Using genes to counter rust

A newly discovered gene is set to save your lager by reducing the fungicides that control a disease in barley crops, researchers say.

Dr Lee Hickey, of The University of Queensland, led a research project that identified a gene responsible for barley plant resistant to rust, a blight estimated to cause $21 million worth of losses each year in Australia.

“We developed a diagnostic DNA marker for the gene, called Rph20, which is now used by barley breeders around the world,” says Lee, a Research Fellow at the Queensland Alliance for Agriculture and Food Innovation, University of Queensland.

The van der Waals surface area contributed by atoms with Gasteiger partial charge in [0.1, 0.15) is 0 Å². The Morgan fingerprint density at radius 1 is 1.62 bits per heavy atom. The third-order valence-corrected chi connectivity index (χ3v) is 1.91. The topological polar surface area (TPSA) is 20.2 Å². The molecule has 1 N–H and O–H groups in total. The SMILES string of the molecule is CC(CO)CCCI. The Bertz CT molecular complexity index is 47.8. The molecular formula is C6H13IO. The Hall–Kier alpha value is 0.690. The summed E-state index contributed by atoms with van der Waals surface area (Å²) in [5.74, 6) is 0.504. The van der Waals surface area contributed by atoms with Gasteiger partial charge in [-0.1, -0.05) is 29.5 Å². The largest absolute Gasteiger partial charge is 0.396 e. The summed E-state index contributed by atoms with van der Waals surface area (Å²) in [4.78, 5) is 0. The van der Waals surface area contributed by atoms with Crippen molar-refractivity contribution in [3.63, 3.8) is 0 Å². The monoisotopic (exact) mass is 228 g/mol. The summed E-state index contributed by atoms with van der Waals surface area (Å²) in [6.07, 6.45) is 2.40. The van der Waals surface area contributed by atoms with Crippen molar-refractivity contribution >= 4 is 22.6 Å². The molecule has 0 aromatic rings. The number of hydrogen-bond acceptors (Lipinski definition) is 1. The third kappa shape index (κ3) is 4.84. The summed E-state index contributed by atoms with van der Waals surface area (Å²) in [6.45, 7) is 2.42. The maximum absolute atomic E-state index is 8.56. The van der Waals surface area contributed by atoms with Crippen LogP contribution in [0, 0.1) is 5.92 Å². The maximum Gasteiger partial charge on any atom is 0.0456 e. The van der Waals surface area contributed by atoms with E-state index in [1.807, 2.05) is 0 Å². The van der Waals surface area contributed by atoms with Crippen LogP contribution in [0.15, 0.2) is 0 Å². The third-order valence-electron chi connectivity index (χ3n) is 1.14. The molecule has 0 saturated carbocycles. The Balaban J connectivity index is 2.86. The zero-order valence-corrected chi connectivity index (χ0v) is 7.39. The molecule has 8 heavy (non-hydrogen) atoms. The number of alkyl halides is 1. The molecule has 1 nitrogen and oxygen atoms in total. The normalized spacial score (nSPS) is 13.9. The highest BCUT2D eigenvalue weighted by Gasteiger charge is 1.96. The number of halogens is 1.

“The beauty of this gene is that it is effective against all strains of the disease,” he says.

Leaf rust is a disease that affects barley crops worldwide, caused by a fungus that robs plants of nutrients required to produce grain. The leaves become covered with brown powdery spores, creating the appearance of rust.

Queensland farmers were victim to an outbreak of leaf rust in 2010. Many had to apply fungicides up to four times to save their crops.lee-hickey-feature

In Australia, most barley grain is used to produce beer or to feed cattle. The grain is a critical food source in North African countries like Morocco and Ethiopia.

The research project brought together researchers from The University of Sydney, Queensland’s Department of Agriculture, Fisheries and Forestry, and the National Agricultural Research Institute in Uruguay, South America.

Queensland State Finalist: Lee Hickey, University of Queensland

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